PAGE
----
“What! no strength?”

“None whatever.”

I grasped the poker.

“Is not this matter?”


“I can not break it.”


“Have not I strength?”

“Confine your argument now to the poker; we will consider you next. You can not break it.”

“I can break this pencil, though,” and I snapped it in his face.


I curled my lip in disdain.

“You carry this argument too far.”


“I can break the pencil, I can not break the poker; had these materials not different strengths there could be no distinction; had I no strength I could not have broken either.”

“Are you ready to listen?” he replied.

“Yes; but do not exasperate me.”

“I did not say that the combination you call a poker had no strength, neither did I assert that you could not break a pencil.”

“A distinction without a difference; you play upon words.”

“I said that matter, the ponderous side of material substances, has no strength.”

“And I say differently.”

He thrust the end of the poker into the fire, and soon drew it forth red-hot.

“Is it as strong as before?”


“Heat it to whiteness and it becomes plastic.”


[Illustration: Fig. 34. B B, telescoped energy spheres covered with space dirt, inclosing space between.]

“Heat it still more and it changes to a liquid.”


“Has liquid iron strength?”

“Very little, if any.”

“Is it still matter?”


“Is it the material of the iron, or is it the energy called heat that qualifies the strength of the metal? It seems to me that were I in your place I would now argue that absence of heat constitutes strength,” he sarcastically continued.

“Go on.”

“Cool this red-hot poker by thrusting it into a pail of cold water, and it becomes very hard and brittle.”


“Cool it slowly, and it is comparatively soft and plastic.”


“The material is the same, is it not?”

“Go on.”

“What strength has charcoal?”

“Scarcely any.”

“Crystallize it, and the diamond results.”

“I did not speak of diamond.”

“Ah! and is not the same amount of the same material present in each, a grain of diamond and a grain of charcoal? What is present in a grain of diamond that is not present in a grain of charcoal?”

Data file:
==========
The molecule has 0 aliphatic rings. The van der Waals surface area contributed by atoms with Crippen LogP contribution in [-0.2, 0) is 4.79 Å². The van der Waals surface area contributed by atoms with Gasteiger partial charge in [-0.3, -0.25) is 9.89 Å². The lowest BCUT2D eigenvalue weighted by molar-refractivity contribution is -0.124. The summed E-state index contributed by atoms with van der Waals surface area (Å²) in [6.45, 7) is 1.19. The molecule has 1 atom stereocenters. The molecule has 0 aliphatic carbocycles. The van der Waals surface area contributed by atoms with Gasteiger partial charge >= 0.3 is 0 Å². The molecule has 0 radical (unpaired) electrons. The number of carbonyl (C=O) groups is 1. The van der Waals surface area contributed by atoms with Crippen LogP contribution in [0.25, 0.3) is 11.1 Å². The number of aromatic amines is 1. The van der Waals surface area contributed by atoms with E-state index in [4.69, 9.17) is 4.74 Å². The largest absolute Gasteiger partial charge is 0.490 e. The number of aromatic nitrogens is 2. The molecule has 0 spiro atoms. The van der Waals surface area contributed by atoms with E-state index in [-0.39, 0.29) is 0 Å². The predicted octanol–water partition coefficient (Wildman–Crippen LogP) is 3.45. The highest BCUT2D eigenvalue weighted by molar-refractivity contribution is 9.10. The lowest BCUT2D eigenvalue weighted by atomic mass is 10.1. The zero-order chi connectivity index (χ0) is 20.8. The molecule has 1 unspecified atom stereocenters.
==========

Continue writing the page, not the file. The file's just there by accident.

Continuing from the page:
“Go on.”

“Answer my question.”

“I can not.”

“Why does brittle, cold zinc, when heated, become first ductile, and then, at an increased temperature, become brittle again? In each case the same material is present.”

“I do not know; but this I do know: I am an organized being, and I have strength of body.”

The old man grasped the heavy iron poker with both hands, and suddenly rising to his full height, swung it about his head, then with a motion so menacing that I shrunk back into my chair and cried out in alarm, seemed about to strike, with full force, my defenseless brow.

“My God,” I shouted, “what have I done that you should murder me?”

He lowered the weapon, and calmly asked:

“Suppose that I had crushed your skull--where then would be your vaunted strength?”

I made no reply, for as yet I had not recovered from the mental shock.

“Could you then have snapped a pencil? Could you have broken a reed? Could you even have blown the down from a thistle bloom?”


“Would not your material body have been intact?”


“Listen,” said he. “Matter has no strength, matter obeys spirit, and spirit dominates all things material. Energy in some form holds particles of matter together, and energy in other forms loosens them. ‘Tis this imponderable force that gives strength to substances, not the ponderable side of the material. Granite crushed is still granite, but destitute of rigidity. Creatures dead are still organic structures, but devoid of strength or motion. The spirit that pervades all material things gives to them form and existence. Take from your earth its vital spirit, the energy that subjects matter, and your so-called adamantine rocks would disintegrate, and sift as dust into the interstices of space. Your so-called rigid globe, a shell of space dust, would dissolve, collapse, and as the spray of a burst bubble, its ponderous side would vanish in the depths of force.”